Ag and the Recent “Benign Climate” in MN, Baker et al, 1993 Bull. Amer. Meteo Soc. 74, 1035-1040

Slide44

SCAN Data at the National Water and Climate Center

SCAN sites can provide base data for deriving the Air: Soil Temperature Offset; try to select one based on MLRA or similar physiographic province; EROS Data Center would not be representative of western South Dakota, just the Prairie Coteau

Ag Expt Stations were often the only sources of past soil temperature data

Mammoth Cave SCAN Site

SCAN total precipitation is often under-reported; use nearby NWS Coop Station for precipitation

TAPS & WETS tables for 30 year normals that can provide input data for jNSM

SCAN sites have <30 yr records

Nunn LTER & Torrington Expt Station

EROS Data Center

Slide45

SCAN Data at the National Water and Climate Center

Mammoth Cave SCAN Site has data from 2003-2011; the interface allows you to download one year at a time; precipitation data is suspect in the colder regions

Download for “All Sensors; Daily, CSV, Calendar Year, and All Days”Watch for dead sensors in the data, missing months and years for sensorsSome SCAN sites have multiple soil temperature sensors at various depths

Slide46

SCAN Site at Mammoth Cave National Park, KY 1/2011

Site IdDateTMAX.D-1 (degC) TMIN.D-1 (degC) TAVG.D-1 (degC) STO.I-1:-2 (degC) STO.I-1:-4 (degC) STO.I-1:-8 (degC) STO.I-1:-20 (degC) STO.I-1:-40 (degC) LRADT.D-1 (lang) 207901/01/1119.210.114.78.38.47.67.18.1129207901/02/1114.2-5.15.44.76.37.57.98.249207901/03/111.9-8.6-3.71.93.65.17.78.4204207901/04/115.9-9.8-1.01.73.03.97.08.5203207901/05/119.2-5.32.91.63.24.26.78.4200207901/06/112.8-7.6-1.81.83.03.86.48.382207901/07/117.4-4.80.82.63.63.96.28.1174207901/08/111.6-2.6-0.72.73.64.06.28.023207901/09/11-2.6-14.1-8.31.22.53.76.17.9119207901/10/11-2.3-16.2-7.20.71.92.95.87.8156207901/11/110.4-4.1-1.91.22.13.05.57.783207901/12/11-0.3-7.0-3.01.92.63.25.47.535207901/13/11-5.6-8.4-7.31.92.63.45.47.493207901/14/11-2.1-8.8-6.41.32.33.35.47.3186207901/15/112.4-7.5-1.51.42.33.05.37.2176207901/16/118.3-1.02.92.23.13.65.37.1169207901/17/114.2-3.7-0.41.72.93.85.47.1146207901/18/117.1-3.23.13.74.24.25.47.065207901/19/117.31.25.34.35.05.15.77.027207901/20/111.2-1.3-0.43.24.14.76.07.030207901/21/110.0-8.0-2.63.03.94.35.97.019207901/22/11-4.2-13.9-9.52.53.54.15.87.071207901/23/11-1.4-14.7-6.82.23.13.85.77.078207901/24/111.8-8.1-2.52.33.23.75.57.0109207901/25/115.5-1.63.12.83.53.85.56.938207901/26/117.50.03.23.54.44.75.56.972207901/27/110.1-3.1-2.03.03.84.25.76.88207901/28/114.0-5.60.62.93.74.15.66.859207901/29/116.2-1.31.52.43.64.35.66.8158207901/30/1115.32.37.23.44.55.05.76.8248207901/31/1113.7-1.75.84.75.65.65.96.8230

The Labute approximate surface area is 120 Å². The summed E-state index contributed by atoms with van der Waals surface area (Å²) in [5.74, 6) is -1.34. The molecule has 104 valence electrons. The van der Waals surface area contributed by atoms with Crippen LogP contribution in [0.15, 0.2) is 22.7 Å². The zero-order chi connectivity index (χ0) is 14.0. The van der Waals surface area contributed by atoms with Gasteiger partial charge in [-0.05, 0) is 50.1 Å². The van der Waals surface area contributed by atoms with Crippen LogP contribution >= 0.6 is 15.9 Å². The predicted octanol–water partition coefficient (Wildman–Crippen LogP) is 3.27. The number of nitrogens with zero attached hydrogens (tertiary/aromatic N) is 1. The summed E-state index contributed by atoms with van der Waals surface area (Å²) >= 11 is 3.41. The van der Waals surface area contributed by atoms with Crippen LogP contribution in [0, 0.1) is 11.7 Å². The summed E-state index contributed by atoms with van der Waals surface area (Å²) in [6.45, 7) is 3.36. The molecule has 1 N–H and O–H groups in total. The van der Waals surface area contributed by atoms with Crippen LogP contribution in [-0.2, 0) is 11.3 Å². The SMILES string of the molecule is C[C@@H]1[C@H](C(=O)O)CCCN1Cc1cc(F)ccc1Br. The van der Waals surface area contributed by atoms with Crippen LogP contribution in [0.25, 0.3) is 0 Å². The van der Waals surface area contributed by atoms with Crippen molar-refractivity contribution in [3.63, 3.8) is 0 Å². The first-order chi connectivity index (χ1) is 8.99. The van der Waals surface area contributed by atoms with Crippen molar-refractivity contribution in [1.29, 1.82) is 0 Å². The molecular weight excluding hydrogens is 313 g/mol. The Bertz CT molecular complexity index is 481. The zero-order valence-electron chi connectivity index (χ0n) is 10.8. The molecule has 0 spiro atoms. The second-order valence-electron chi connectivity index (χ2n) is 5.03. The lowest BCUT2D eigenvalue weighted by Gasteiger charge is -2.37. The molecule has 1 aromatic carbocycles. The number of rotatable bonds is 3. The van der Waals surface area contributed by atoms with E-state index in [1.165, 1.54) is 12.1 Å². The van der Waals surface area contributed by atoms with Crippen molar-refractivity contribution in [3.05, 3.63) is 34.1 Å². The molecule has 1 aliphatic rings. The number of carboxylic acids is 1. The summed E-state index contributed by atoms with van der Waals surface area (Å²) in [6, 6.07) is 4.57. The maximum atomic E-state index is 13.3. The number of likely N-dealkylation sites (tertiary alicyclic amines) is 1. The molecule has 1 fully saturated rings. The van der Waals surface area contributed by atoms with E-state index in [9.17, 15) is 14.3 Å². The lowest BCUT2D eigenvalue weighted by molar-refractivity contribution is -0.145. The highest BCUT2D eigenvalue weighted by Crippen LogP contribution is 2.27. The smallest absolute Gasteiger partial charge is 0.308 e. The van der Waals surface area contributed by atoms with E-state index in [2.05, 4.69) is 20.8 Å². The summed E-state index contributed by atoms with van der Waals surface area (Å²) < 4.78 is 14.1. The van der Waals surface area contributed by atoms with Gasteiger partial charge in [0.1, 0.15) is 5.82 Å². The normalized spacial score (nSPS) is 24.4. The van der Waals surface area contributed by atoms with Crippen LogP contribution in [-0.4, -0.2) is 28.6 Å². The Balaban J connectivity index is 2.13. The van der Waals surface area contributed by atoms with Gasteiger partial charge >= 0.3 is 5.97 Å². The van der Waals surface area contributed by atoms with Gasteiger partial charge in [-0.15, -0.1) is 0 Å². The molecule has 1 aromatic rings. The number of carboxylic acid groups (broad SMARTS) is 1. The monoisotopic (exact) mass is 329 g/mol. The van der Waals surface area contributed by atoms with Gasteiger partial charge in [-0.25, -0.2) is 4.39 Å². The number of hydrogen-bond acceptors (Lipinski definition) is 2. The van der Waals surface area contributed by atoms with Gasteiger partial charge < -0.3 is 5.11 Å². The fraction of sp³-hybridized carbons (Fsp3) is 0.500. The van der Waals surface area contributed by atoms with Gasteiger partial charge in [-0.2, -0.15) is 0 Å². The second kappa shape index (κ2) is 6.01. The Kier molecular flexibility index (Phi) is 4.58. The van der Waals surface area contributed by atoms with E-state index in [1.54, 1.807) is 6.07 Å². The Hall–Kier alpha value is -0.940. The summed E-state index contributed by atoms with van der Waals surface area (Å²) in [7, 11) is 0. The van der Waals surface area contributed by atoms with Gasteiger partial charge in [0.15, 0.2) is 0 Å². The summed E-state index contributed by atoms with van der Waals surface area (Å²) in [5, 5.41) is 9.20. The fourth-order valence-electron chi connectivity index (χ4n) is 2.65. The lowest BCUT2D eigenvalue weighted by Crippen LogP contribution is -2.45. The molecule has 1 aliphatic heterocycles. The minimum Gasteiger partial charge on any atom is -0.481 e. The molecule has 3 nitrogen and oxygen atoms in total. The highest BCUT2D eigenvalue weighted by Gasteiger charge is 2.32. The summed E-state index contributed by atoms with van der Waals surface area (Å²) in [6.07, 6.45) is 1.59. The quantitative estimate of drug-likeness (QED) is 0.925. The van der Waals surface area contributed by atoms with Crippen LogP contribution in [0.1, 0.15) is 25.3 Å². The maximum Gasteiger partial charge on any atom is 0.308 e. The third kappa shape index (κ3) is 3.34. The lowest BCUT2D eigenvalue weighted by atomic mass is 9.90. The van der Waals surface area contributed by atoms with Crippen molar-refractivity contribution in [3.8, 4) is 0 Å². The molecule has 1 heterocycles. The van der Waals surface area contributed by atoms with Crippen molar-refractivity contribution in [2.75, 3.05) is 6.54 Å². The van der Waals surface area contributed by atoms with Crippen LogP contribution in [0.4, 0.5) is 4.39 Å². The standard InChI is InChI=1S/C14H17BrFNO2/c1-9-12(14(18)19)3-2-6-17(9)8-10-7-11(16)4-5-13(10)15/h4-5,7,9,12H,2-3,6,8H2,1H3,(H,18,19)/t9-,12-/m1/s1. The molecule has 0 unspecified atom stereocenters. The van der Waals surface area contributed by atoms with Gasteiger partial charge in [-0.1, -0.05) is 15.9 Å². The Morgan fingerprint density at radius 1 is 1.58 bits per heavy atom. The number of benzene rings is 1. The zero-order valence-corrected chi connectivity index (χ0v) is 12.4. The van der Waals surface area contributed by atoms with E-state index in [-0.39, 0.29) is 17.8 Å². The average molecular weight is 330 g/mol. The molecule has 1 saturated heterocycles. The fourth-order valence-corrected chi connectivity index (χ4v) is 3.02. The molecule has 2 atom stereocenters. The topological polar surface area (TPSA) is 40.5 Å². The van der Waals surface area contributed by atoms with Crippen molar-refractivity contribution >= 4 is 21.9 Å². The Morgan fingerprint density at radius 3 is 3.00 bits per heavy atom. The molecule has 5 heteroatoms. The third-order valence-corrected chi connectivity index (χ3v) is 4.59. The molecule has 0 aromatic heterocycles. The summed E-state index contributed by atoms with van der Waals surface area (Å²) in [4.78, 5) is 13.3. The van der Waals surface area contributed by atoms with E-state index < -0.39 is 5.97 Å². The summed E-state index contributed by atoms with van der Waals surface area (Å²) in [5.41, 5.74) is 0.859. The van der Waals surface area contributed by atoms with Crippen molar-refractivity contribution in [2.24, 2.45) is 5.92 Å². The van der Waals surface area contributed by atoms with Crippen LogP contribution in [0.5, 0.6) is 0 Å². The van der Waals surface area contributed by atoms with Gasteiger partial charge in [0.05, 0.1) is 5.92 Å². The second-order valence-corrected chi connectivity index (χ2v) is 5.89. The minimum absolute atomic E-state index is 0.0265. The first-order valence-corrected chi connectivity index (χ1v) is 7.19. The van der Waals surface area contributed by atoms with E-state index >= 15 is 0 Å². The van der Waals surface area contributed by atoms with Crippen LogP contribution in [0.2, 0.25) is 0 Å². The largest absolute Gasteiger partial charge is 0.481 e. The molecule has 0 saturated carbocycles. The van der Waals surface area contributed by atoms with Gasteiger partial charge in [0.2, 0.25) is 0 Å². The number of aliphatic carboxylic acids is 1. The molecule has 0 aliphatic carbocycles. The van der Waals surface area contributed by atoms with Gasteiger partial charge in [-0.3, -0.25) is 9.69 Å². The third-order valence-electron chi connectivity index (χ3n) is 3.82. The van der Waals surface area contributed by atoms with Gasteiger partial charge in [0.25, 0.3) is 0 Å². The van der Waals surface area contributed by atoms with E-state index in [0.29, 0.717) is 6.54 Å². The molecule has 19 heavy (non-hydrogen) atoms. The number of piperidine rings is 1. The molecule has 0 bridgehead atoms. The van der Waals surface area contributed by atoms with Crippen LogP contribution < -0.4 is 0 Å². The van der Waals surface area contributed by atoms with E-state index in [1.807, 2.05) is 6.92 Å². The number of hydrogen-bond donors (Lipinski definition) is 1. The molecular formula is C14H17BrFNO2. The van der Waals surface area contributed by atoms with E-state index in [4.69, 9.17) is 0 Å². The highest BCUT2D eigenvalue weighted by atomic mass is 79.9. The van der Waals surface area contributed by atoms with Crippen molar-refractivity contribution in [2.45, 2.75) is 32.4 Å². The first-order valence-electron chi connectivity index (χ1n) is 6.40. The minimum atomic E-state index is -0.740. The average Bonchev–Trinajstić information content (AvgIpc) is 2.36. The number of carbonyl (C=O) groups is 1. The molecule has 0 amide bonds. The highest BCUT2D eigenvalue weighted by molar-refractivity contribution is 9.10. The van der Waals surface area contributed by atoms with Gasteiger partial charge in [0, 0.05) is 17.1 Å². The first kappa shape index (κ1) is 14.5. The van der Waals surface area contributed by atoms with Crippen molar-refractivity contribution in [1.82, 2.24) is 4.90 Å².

Typical table (.csv) downloaded from SCAN site; comparing Tavg & STO at -20 in for the OFFSET

Slide47

SCAN Site at Mammoth Cave National Park, KY

Site IdDateTMAX.D-1 (degC) TMIN.D-1 (degC) TAVG.D-1 (degC) STO.I-1:-2 (degC) STO.I-1:-4 (degC) STO.I-1:-8 (degC) STO.I-1:-20 (degC) STO.I-1:-40 (degC) LRADT.D-1 (lang) 207909/20/1119.417.017.919.720.620.721.220.873207909/21/1123.416.419.320.121.021.221.220.7118207909/22/1127.714.420.619.621.121.721.320.6281207909/23/1128.813.420.120.121.321.821.420.6346207909/24/1121.48.413.917.319.120.221.320.6237207909/25/1121.69.615.718.219.319.920.920.5218207909/26/1126.313.120.220.321.121.020.820.4319207909/27/1122.38.915.517.319.320.420.920.4324207909/28/1124.310.516.417.819.219.720.620.3260207909/29/1124.310.117.318.219.720.020.420.2275207909/30/1127.811.720.319.120.420.520.420.1356207909/30/11-99.9-99.9-99.9-99.9-99.9-99.9-99.9-99.9-100207910/01/1120.16.813.616.218.119.320.420.0323207910/02/1115.23.19.014.316.417.819.820.0283207910/03/1118.91.59.914.116.017.219.219.8373207910/04/1123.23.012.914.716.417.418.819.5359207910/05/1126.86.015.515.317.017.818.719.3348207910/06/1127.57.516.815.917.518.218.719.1344207910/07/1129.910.418.416.418.018.618.819.0337207910/08/1128.310.218.316.718.318.818.919.0333207910/09/1127.49.017.315.817.718.519.018.9343207910/10/1125.28.515.616.617.918.318.918.9230

Review data for missing values (-99.9)

Reformat temperature data; Tmax, Tmin, & Tavg for air temperatures; soil sensors labeled STO; may need to plug air temperatures from neighboring NWS Coop Stations; STO (at 20 in) values lack diurnal variation and easier to plug

Delete out the duplicate

09/30/20??

entries of -99.9

Make sure data set is serially complete before running statistics

OFFSET is MAST = MAAT +

X

;

X

is a

f(relative humidity, solar radiation, soil moisture, rock fragments, wind speed

&

direction, snowcover, soil drainage class, soil organic matter, and albedo)

Slide48

Slide49

Mean Annual Soil Temperature with Depth at Mammoth Cave NP, KY

MAST (

oC)

Derived from USDA/NRCS SCAN Site at Mammoth Cave National ParkMAST depth is 50 cm for soil temperature classes; soil temperature peaks at about 20 cm